In jumping into this topic, we are going to presume that you have read several of our other blog posts on retirement planning, such as The Tax Columns, How Much Does My 401K Save Me In Taxes, How Much Will My Social Security Be Taxed, and 4 Streams Of Tax-free Income.
For many, a Roth IRA offers a wonderful complimentary tool to help in creating tax-free streams of retirement income. In 2010, the limitation of who may convert from a traditional IRA to a Roth IRA was done away with, opening the door for this planning tool more than ever before. However, the Roth IRA still has several limitations that make it difficult to use as a widespread tax- free planning tool. Low contribution limits, age 59 ½ restrictions, income phase-outs that limit how much and if you can contribute at all, and the need for earned income in order to be able to contribute make the Roth difficult to use on a widespread scale for many other than a retirement supplement. Many of those limitations do not apply to Roth Conversions or to Roth 401Ks.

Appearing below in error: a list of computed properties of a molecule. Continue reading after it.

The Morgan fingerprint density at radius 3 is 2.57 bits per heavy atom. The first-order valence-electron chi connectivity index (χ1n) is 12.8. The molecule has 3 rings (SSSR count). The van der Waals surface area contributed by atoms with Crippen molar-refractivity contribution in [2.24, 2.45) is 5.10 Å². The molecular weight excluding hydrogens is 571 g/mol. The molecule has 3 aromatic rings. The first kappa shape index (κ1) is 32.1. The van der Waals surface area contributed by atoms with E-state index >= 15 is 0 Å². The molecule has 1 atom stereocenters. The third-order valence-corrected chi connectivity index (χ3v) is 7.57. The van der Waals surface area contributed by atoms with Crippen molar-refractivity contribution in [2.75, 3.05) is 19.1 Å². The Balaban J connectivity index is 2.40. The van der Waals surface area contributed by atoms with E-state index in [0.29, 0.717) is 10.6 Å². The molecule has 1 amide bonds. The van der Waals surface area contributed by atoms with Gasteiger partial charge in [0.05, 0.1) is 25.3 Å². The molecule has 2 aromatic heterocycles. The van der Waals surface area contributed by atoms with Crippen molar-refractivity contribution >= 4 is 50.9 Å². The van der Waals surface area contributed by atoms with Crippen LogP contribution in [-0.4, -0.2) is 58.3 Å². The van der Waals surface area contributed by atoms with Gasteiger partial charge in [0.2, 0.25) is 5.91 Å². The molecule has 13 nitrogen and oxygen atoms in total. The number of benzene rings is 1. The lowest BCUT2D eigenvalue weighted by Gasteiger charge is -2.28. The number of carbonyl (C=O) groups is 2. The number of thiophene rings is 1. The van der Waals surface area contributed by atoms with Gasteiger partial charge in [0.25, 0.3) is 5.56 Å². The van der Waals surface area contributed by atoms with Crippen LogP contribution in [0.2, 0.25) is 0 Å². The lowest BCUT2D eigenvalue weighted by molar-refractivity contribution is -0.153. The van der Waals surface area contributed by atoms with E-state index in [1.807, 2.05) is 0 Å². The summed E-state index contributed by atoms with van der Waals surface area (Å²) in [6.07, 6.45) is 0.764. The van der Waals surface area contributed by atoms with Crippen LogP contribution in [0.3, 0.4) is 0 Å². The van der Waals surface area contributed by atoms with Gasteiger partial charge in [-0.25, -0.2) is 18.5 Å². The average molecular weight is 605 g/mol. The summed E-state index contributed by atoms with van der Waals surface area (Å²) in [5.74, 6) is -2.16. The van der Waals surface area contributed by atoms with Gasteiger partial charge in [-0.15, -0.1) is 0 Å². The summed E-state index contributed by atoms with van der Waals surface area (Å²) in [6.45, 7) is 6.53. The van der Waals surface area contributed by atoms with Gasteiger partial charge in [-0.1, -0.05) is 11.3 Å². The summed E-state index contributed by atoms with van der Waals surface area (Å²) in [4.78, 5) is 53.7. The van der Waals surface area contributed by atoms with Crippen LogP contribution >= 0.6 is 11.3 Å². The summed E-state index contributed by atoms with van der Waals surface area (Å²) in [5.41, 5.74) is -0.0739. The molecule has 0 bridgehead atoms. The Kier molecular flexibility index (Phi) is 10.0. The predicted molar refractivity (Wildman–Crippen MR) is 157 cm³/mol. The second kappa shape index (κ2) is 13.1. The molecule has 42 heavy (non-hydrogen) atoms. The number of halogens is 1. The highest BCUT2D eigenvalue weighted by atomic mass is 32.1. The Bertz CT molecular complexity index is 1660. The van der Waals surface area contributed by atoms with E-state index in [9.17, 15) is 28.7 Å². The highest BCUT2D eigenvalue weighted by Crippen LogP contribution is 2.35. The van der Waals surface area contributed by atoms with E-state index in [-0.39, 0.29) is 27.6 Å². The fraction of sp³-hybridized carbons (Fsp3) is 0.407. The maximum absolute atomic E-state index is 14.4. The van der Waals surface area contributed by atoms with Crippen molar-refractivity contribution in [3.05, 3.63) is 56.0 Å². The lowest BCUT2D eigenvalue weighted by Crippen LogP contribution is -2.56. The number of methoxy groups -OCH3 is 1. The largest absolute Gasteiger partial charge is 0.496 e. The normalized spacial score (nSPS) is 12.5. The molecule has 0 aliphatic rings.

Now, this 4 part post is going to get very in depth about the Life Insurance Retirement Plan, complete with crediting strategy examples, how the IRS allows them to be tax-free vehicles, fees, pitfalls to watch out for, and much more. So turn off Netflix for the next little bit and grab a pen and paper.
A Life Insurance Retirement Plan (LIRP) can be a veritable Swiss Army knife of financial tools. The features of a properly structured LIRP often include:
- Tax-free access at any age—no age 59 ½ penalties
- No forced usage or RMDs
- No earned-income requirement in order to contribute
- No contribution limits
- Tax-free term insurance death benefit above and beyond the account value
- Long-term care provisions
All LIRPs have a tax-free term insurance policy that pays out to your heirs upon death. This is required in order for the values within the LIRP to be accessed without taxation, per the IRS rules. We will discuss exactly how that happens and the ease of use this awesome feature provides.